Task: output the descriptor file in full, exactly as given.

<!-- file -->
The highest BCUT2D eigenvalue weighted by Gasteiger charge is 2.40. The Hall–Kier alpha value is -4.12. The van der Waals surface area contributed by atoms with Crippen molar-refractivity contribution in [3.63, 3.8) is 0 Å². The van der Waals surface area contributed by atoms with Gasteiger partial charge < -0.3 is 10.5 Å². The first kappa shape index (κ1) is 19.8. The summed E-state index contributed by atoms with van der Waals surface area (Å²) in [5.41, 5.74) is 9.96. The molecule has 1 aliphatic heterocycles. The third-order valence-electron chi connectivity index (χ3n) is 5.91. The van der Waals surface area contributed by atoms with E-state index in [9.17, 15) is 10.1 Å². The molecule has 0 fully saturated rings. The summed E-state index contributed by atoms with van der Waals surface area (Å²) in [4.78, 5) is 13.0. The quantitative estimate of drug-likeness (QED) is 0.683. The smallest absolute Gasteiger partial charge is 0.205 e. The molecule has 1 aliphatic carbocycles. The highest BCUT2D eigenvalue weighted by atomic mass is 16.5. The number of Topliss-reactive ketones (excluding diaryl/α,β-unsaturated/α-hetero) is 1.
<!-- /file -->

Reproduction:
The highest BCUT2D eigenvalue weighted by Gasteiger charge is 2.40. The Hall–Kier alpha value is -4.12. The van der Waals surface area contributed by atoms with Crippen molar-refractivity contribution in [3.63, 3.8) is 0 Å². The van der Waals surface area contributed by atoms with Gasteiger partial charge < -0.3 is 10.5 Å². The first kappa shape index (κ1) is 19.8. The summed E-state index contributed by atoms with van der Waals surface area (Å²) in [5.41, 5.74) is 9.96. The molecule has 1 aliphatic heterocycles. The third-order valence-electron chi connectivity index (χ3n) is 5.91. The van der Waals surface area contributed by atoms with E-state index in [9.17, 15) is 10.1 Å². The molecule has 0 fully saturated rings. The summed E-state index contributed by atoms with van der Waals surface area (Å²) in [4.78, 5) is 13.0. The quantitative estimate of drug-likeness (QED) is 0.683. The smallest absolute Gasteiger partial charge is 0.205 e. The molecule has 1 aliphatic carbocycles. The highest BCUT2D eigenvalue weighted by atomic mass is 16.5. The number of Topliss-reactive ketones (excluding diaryl/α,β-unsaturated/α-hetero) is 1.